What are the main figures of speech in Ezra Pound's ''Portrait d'une Femme'?

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Ezra Pound especially employs the conceit, or extended, central metaphor, of the sea, ships, and related items and actions. He establishes this in line 1 with "Sargasso Sea" and maintains it throughout the poem. Other nautical words and phrases include “bright ships,” “strange spars,” “floated up,” “fished up,” “ambergris,” “sea hoard,” “half sodden,” and “slow float.”

Synecdoche is also employed: the metaphoric substitution of a part for the whole. Pound establishes this right away with "Your mind and you," then continues it, substituting minds for people, in "Great minds" and "one average mind."

Pound deploys alliteration, consonance, and assonance—often in combination for greater effect—throughout the poem. "S" sounds appear frequently. Alliteration is the repetition of a consonant sound at the beginning of a word, as in "Sargasso Sea," while consonance is the repetition of a consonant anywhere within a word, including the second S in Sargasso, the plural endings, and “gossip” in the first six lines. In those lines as well, Pound uses assonance, the repetition of vowel sounds. Examples are the O, OO, and OU sounds in “your,” “you,” “our,” “Sargasso,” “London,” “about,” “you,” and “score”; although they are not completely identical, their similarity gives a very soft impression, especially in combination with all the “S” sounds. The sounds of this poem resemble a ship’s light motions on the sea. Similar combinations that prolong unity of sound are “old,” “oddments,” and “knowledge,” words using O, L, and D sounds.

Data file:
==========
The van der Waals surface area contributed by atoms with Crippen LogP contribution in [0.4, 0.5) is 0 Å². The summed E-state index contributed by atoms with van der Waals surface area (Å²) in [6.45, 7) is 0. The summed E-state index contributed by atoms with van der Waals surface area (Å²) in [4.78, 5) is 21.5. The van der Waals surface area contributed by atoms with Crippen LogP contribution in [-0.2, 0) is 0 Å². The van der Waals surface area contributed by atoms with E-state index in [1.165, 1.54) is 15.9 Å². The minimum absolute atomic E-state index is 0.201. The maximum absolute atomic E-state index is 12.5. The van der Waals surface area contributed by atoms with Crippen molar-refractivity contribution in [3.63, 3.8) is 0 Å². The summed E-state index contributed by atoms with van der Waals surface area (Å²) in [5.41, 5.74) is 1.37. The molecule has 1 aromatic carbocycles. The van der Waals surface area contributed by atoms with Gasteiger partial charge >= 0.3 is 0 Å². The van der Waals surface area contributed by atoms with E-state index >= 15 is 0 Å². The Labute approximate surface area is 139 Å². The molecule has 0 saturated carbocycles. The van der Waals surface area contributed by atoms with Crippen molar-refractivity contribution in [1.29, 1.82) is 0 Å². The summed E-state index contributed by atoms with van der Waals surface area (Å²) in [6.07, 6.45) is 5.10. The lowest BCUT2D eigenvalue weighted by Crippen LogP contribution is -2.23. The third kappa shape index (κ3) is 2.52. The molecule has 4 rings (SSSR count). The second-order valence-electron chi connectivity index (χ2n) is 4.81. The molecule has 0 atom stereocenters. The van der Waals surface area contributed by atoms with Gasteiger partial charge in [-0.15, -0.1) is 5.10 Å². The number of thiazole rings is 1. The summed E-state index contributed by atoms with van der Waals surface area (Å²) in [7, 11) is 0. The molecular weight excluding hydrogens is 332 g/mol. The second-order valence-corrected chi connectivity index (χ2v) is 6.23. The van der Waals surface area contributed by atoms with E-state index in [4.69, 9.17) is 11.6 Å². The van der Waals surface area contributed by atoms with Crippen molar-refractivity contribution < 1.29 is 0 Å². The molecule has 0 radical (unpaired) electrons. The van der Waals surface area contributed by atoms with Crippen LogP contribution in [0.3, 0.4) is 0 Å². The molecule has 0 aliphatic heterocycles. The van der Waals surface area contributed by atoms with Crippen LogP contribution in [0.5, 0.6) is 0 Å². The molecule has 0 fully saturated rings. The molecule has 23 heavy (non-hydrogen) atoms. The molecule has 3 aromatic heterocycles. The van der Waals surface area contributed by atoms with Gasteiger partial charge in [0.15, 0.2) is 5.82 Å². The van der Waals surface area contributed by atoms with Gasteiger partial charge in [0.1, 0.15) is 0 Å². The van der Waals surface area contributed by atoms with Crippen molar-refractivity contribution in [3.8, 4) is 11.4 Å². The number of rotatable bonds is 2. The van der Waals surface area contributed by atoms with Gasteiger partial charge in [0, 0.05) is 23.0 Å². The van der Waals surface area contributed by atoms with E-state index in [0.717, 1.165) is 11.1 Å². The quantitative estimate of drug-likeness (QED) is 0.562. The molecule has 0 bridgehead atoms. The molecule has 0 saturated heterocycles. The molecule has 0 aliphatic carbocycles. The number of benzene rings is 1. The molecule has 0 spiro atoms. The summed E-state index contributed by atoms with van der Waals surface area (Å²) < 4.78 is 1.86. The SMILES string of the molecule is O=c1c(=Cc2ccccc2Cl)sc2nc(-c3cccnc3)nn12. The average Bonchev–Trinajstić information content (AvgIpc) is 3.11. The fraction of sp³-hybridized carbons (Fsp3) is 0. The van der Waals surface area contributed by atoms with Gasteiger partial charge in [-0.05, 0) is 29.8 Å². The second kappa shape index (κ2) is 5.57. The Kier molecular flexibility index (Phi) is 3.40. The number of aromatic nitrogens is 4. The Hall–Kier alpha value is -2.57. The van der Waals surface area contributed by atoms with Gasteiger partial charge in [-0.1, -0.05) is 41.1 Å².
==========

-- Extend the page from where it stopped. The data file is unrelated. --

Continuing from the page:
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Portrait d'une Femme by Ezra Pound uses many different types of figure of speech.

Allusion: The title refers to Henry James' Portrait of a Lady.

Alliteration: The poem uses alliteration, especially with the letter "s", giving a sibilant effect –
Sargasso Sea, score, Strange spars

polyptoton: Uses multiple forms of the same root in "dull man, dulling"

metaphor: there are many metaphors in the poem. The dominant one is of the woman as a Sargasso Sea. Knowledge or ideas are compared with spars and wares and strange woods. An interesting idea is described as "pregnant with mandrakes". Days are described as a loom.

Apostrophe: "In the slow float of differing light and deep, No! there is nothing! " interrupts the list to address the person directly.

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